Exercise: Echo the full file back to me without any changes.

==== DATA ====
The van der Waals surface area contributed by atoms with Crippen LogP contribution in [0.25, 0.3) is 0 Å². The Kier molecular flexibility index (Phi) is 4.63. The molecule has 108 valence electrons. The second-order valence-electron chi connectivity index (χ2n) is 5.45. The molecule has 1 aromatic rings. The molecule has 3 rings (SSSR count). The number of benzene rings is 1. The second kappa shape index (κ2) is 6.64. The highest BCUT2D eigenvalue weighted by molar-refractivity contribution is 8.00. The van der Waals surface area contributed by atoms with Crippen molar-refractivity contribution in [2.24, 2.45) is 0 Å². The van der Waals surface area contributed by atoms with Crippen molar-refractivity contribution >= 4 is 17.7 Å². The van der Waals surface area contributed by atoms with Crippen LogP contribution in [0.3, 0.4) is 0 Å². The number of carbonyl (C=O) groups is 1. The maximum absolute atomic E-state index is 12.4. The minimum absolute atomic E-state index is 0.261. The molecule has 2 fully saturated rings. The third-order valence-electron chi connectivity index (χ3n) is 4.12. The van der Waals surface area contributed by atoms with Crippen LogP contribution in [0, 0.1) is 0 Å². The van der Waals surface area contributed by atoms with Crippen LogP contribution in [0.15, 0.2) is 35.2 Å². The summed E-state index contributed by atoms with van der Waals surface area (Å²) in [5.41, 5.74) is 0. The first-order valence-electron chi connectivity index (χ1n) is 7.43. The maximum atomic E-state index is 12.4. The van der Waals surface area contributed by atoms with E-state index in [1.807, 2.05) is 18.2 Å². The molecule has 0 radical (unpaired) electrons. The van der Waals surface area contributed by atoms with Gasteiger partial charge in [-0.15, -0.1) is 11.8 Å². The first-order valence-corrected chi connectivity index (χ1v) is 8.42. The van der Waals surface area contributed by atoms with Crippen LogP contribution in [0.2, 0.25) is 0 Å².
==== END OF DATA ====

The van der Waals surface area contributed by atoms with Crippen LogP contribution in [0.25, 0.3) is 0 Å². The Kier molecular flexibility index (Phi) is 4.63. The molecule has 108 valence electrons. The second-order valence-electron chi connectivity index (χ2n) is 5.45. The molecule has 1 aromatic rings. The molecule has 3 rings (SSSR count). The number of benzene rings is 1. The second kappa shape index (κ2) is 6.64. The highest BCUT2D eigenvalue weighted by molar-refractivity contribution is 8.00. The van der Waals surface area contributed by atoms with Crippen molar-refractivity contribution in [2.24, 2.45) is 0 Å². The van der Waals surface area contributed by atoms with Crippen molar-refractivity contribution >= 4 is 17.7 Å². The van der Waals surface area contributed by atoms with Crippen LogP contribution in [0.3, 0.4) is 0 Å². The number of carbonyl (C=O) groups is 1. The maximum absolute atomic E-state index is 12.4. The minimum absolute atomic E-state index is 0.261. The molecule has 2 fully saturated rings. The third-order valence-electron chi connectivity index (χ3n) is 4.12. The van der Waals surface area contributed by atoms with Crippen LogP contribution in [0, 0.1) is 0 Å². The van der Waals surface area contributed by atoms with Crippen LogP contribution in [0.15, 0.2) is 35.2 Å². The summed E-state index contributed by atoms with van der Waals surface area (Å²) in [5.41, 5.74) is 0. The first-order valence-electron chi connectivity index (χ1n) is 7.43. The maximum atomic E-state index is 12.4. The van der Waals surface area contributed by atoms with E-state index in [1.807, 2.05) is 18.2 Å². The molecule has 0 radical (unpaired) electrons. The van der Waals surface area contributed by atoms with Gasteiger partial charge in [-0.15, -0.1) is 11.8 Å². The first-order valence-corrected chi connectivity index (χ1v) is 8.42. The van der Waals surface area contributed by atoms with Crippen LogP contribution in [0.2, 0.25) is 0 Å².